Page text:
Updated: Nov 17, 2022
The incumbent sheriff conceded to former Long Beach chief of police Robert Luna.
By Kevin Khachatryan, Staff Writer
Sheriff Alex Villanueva conceded to running mate Robert Luna, who took 60.29 percent of the votes for sheriff of Los Angeles County.
Villanueva’s controversial tenure in the position led to the passage of Measure A, which gives the County Board of Supervisors the ability to impeach a sitting sheriff.
Luna led by more than 150,000, the day following the election. Villanueva’s odds of re-election were low in the lead up to Nov. 8, as data from a Berkeley IGS poll from August showed the former Long Beach police chief’s overwhelming support from democrats and undecided voters. Measure A, which gives the County Board of Supervisors the ability to impeach an incumbent sheriff, passed by an overwhelming margin.
Donald George, first year psychology major at Valley College, voted doubly for Villanueva’s referendum by supporting Luna and Measure A.
“If Alex Villanueva was at the top of the tree, then we impeach him, we cut off the top of the tree, it's going to grow back,” said George. “He is just the culmination of a problem that's probably been happening for a very long time. So if that's the truth, then we have to, first off, pat ourselves on the back for what we did on election day. But the work doesn't stop there. That's literally just the beginning. So we still have to do the work.”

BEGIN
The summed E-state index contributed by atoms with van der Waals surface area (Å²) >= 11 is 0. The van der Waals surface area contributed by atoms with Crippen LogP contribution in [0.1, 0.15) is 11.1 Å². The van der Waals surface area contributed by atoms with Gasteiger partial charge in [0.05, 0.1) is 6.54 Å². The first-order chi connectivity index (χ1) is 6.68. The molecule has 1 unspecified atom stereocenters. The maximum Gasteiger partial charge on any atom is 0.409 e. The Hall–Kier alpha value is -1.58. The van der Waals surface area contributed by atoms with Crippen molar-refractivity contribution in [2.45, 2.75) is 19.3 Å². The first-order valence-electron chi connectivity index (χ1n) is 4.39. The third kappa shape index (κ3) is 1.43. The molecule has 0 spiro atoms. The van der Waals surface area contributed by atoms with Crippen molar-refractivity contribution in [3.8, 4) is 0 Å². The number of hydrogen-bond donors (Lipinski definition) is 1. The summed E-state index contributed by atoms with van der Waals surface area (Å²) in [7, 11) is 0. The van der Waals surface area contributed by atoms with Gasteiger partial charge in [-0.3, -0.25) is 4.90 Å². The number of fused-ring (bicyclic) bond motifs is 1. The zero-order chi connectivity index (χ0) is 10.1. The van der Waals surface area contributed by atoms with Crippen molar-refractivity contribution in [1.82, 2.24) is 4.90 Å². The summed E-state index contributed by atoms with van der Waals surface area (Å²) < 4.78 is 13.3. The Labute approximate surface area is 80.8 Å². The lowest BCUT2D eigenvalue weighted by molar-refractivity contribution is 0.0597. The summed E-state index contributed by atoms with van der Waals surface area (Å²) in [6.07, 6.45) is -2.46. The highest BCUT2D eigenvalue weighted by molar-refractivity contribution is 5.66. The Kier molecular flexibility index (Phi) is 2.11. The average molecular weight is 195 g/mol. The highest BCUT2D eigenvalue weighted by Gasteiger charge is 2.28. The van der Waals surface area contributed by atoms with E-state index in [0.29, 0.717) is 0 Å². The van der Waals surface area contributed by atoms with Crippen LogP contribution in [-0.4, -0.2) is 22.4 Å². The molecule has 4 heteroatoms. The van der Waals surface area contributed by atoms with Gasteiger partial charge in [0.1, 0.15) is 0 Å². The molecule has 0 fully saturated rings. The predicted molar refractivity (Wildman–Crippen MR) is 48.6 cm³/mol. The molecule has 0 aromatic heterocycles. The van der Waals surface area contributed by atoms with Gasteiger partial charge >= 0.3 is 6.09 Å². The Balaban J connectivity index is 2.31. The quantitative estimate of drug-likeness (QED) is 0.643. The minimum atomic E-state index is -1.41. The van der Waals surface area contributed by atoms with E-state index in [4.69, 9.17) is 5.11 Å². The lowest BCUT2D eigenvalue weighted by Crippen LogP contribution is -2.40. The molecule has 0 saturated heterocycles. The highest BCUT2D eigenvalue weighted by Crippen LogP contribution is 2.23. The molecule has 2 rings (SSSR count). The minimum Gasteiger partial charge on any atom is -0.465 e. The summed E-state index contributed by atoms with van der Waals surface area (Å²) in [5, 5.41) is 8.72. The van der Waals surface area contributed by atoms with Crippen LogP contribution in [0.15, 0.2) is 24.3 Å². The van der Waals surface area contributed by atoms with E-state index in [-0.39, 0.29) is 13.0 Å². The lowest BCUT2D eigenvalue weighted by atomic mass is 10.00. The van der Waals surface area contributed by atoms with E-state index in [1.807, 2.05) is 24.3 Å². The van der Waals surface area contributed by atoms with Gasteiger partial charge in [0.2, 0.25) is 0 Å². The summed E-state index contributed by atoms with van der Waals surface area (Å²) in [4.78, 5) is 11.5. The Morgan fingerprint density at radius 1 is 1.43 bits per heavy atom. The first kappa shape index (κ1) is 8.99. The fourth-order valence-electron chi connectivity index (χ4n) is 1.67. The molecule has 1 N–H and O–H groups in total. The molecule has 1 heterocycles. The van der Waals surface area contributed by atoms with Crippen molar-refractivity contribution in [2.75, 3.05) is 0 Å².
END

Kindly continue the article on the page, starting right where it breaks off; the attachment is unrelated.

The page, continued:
Villanueva, whose incumbency as sheriff has been plagued with controversy, has been criticized for ignoring the issue of deputy gangs and excessive force within the department. Public outcry boiled over after he launched an investigation into a whistleblower who released a video showing a deputy kneeling on an inmate’s neck in a county courthouse.
The 59-year-old sheriff came into the position four years ago after the rare feat of ousting an incumbent sheriff, Jim McDonell. While Villanueva initially enjoyed strong backing from reform-minded community groups, his dithering responses to excessive force and repeated clashes with the County Board of Supervisors has built a large opposition movement against him.
Luna, the former Long Beach chief of police, ended his tenure with the department after 36 years and is now seeking to head up the largest sheriff department in the nation. Long Beach is the second largest municipal police force in the county. The retired sheriff argued during the campaign that Villanueva’s department is being “mismanaged” and said that he will work to restore trust in the agency.
The 55-year-old plans to ask the U.S. Department of Justice to investigate and bring more transparency to the department.
“We need accountability,” said Luna to the Press Telegram. Luna consistently used his strong relationship with the board as a positive factor and stated his intentions to make a difference in LA County.
“[Villanueva’s recusal] shows that the system can be better, and the younger generation can clean it up,” said James Avitia, a student in the Police Orientation Preparedness Program.
— With contributions from Isaac Dektor